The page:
There’s a memorable phrase in the real estate profession of “Disclose, disclose, disclose. Those who don’t, don’t close, don’t close, don’t close.”
It’s a smart rule to follow, and not just to make a sale. The National Association of Realtors® Code of Ethics goes into some detail about what agents should disclose to clients, though there isn’t much about rules for real estate disclosures about a property’s condition.
An agent’s role in conveying the seller’s disclosure is pretty straightforward: Tell everything required by law, which vary by state and can go down to the city and county level.
The one area that federal law requires disclosure of is lead paint. If a home was built before 1978, it may contain lead paint, and a disclosure form must be completed.
The state and federal regulations are meant to disclose known facts about a property’s condition, including problems that could discourage potential buyers. These include leaking windows, being in a flood zone and if a murder happened on the site.
While a home inspection should turn up most issues and could turn up new issues that no one knew about, it’s legally up to the seller to tell buyers about problems they already know about a home.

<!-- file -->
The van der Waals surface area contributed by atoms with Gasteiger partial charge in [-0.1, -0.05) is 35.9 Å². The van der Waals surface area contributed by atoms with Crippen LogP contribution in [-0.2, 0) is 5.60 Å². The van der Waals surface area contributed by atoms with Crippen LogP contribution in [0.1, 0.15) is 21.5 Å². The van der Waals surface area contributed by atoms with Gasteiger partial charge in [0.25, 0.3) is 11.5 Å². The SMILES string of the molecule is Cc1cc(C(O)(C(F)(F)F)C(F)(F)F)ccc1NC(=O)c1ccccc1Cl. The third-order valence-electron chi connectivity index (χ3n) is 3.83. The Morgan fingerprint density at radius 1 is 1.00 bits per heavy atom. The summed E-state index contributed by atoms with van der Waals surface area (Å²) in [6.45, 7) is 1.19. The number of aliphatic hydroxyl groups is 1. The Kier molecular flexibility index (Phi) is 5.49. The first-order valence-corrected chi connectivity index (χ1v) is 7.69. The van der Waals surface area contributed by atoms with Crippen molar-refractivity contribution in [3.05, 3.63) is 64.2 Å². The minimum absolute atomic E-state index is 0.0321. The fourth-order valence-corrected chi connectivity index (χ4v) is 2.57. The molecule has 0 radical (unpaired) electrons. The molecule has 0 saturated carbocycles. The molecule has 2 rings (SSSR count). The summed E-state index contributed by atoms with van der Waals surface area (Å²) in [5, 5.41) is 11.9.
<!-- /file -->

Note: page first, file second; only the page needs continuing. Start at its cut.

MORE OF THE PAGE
Most states require real estate agents and brokers to sign a disclosure form listing everything material about the deal, under penalty of perjury.
A real estate agent representing the buyer has a duty to disclose information that would allow the buyer to complete the sale at the lowest price and at the most favorable terms for the buyer, and these can include home defects that need to be fixed.
But some things that come up during an inspection, for example, might not be the seller’s obligation to address or disclose, says Louis Wolfs, an agent in Needham, Mass., in an online forum at Trulia.
Some issues may not meet current building codes but are working fine for the current owner, who isn’t obligated to disclose them, Wolfs says. These can include older windows, railings that are low, a driveway needing repair and improper grading.
Sellers and their agents may not have to disclose such issues, but revealing as much as they can in a disclosure statement is only in their best interest in the long run if they don’t want to be sued afterward for not alerting a buyer to something they knew about.
“Disclose, disclose, disclose.” Follow that mantra and you should be safe.
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